This valley is spectacular not only for its landscape but also for the presence of animals, both herbivorous and carnivores, thanks to its permanent water sources.
Compared to the rest of the Serengeti, the best big cats, i.e. lions, leopards and cheetahs, abound in the Lobo Valley; as well as in Seronera, this is the only place where you can view all of them on the same day. 
The second largest lion pride of the Serengeti National Park lives here; the Lobo pride comprises about 26 individuals; it is quite common to spot them while dozing at kopjes during the hottest days.
Food sources are certainly not lacking here: there is an extraordinary concentration of preys; the Great Migration passes through this valley and some herds linger here in the dry season; this is the happiest time for lions because food is always assured.
The Lobo Valley is a pristine, remarkable place of great beauty, scattered with woodlands, open plains, ranges of hills and spectacular granite kopjes; there are different sources of water, such as Gaboti River, Bololgedi River and Lobo Springs.
The dominant feature in the valley is Lobo Hill, which flanks the Eastern side of the valley.
The right time to visit is in the dry season, from July to November, the best months are from September to November when the dry season is near to the end and the animals are all concentrated on where to find water sources for their survival; in these months Lobo becomes one of the best places in all of East Africa to spot the animals.
Also in November the Great Migration passes through Lobo Valley on the way back to the fertile pastures of the South; sometimes the herds stop here waiting to hear in the distance the first thunders announcing the start of the rainy season; wildebeests can be viewed here also in June and July as they migrate Northwards; some of them stay here for the duration of the dry season.
This valley was first explored by Stewart White in 1913, and little has changed since then.
It is quite common spotting stealthy leopards on the shady branches of the fever acacia trees lining the banks of the rivers and springs in Lobo Valley; one of the best places from where to view these wonderful cats is the Lobo Springs.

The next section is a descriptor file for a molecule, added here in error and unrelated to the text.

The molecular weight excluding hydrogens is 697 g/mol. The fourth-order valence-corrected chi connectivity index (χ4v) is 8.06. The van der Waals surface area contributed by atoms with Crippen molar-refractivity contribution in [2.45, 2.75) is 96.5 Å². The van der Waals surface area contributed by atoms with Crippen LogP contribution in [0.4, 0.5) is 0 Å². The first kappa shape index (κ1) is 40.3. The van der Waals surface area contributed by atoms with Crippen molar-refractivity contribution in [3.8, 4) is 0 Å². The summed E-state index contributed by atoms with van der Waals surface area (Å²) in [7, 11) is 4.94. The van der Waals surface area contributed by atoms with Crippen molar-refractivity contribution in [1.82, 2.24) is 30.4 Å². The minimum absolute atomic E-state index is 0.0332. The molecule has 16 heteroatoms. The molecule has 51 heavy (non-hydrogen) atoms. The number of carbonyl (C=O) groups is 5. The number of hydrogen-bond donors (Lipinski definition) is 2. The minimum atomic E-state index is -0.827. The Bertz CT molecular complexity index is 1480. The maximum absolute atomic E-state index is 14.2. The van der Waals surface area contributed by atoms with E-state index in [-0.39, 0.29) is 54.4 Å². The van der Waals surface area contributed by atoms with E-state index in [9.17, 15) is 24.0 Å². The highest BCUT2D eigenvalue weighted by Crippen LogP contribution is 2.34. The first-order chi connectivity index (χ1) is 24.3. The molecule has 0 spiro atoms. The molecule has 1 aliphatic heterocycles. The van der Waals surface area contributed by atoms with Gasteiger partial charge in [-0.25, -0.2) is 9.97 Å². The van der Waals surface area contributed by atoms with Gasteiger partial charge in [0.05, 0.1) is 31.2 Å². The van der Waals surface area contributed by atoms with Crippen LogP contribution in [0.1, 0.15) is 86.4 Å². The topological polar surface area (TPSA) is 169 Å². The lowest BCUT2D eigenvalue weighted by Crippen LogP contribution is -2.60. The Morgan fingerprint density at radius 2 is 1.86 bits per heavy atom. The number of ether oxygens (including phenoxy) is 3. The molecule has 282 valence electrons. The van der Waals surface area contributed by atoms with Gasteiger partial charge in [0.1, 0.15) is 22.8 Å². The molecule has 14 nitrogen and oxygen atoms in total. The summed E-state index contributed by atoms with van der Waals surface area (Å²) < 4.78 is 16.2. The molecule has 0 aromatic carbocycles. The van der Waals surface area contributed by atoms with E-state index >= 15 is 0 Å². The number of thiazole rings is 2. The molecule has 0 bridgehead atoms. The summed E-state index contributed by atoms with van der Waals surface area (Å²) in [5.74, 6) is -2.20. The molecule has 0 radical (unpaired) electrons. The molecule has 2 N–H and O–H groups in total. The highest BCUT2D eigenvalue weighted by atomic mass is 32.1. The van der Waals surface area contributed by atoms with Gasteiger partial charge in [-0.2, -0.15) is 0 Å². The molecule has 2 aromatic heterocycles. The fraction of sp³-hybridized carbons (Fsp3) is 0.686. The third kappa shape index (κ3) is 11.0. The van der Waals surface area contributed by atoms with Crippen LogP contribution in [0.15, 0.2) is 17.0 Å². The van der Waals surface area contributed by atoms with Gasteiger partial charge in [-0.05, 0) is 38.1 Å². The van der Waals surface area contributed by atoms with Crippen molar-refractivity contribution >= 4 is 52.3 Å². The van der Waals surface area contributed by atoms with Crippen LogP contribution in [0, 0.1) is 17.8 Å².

During the dry season cheetahs can be viewed from the plains in Lobo Valley, where they can find Thomson's gazelles, their favourite prey, while in the green season cheetahs move following the migration of gazelles coming down Southwards and stopping in South-East Serengeti.
At the center of the valley, near the Lobo Lodge, there are often old male buffalos or groups of young males; while it is rare to see the herds of female buffalos as they usually prefer the dense forests farther Northwards.
A close-up to kopjes reveals the small klipspringer, who usually lives on rocky surfaces, on which it can walk easily due to the particular structure of its legs.
The Lobo Valley is home to the largest concentration of elephants in the Serengeti, one of the two largest populations of these pachyderms present in the Serengeti ecosystem: one is indeed present in North and West Serengeti and the Masai Mara in Kenya; while the other resides in the South, in Kusini, Ndutu, Masawa and Edulen.
Elephants present here have a different and opposite behaviour compared to other herbivorous: they gather in the Lobo Valley during the green season and disperse during the dry season.
The other animals residing in this area of the Serengeti National Park are: impalas, warthogs, giraffes, topi antelopes, hartebeests, baboons, vervet monkeys, dik-diks and hyraxes.

The areas of Northern Serengeti

  • Lobo Valley
  • Upper Grumeti Woodlands
  • Mara River
  • Kogatenge Ranger Post
  • Lamai Triangle
  • Wogakuria
  • Bologonja Springs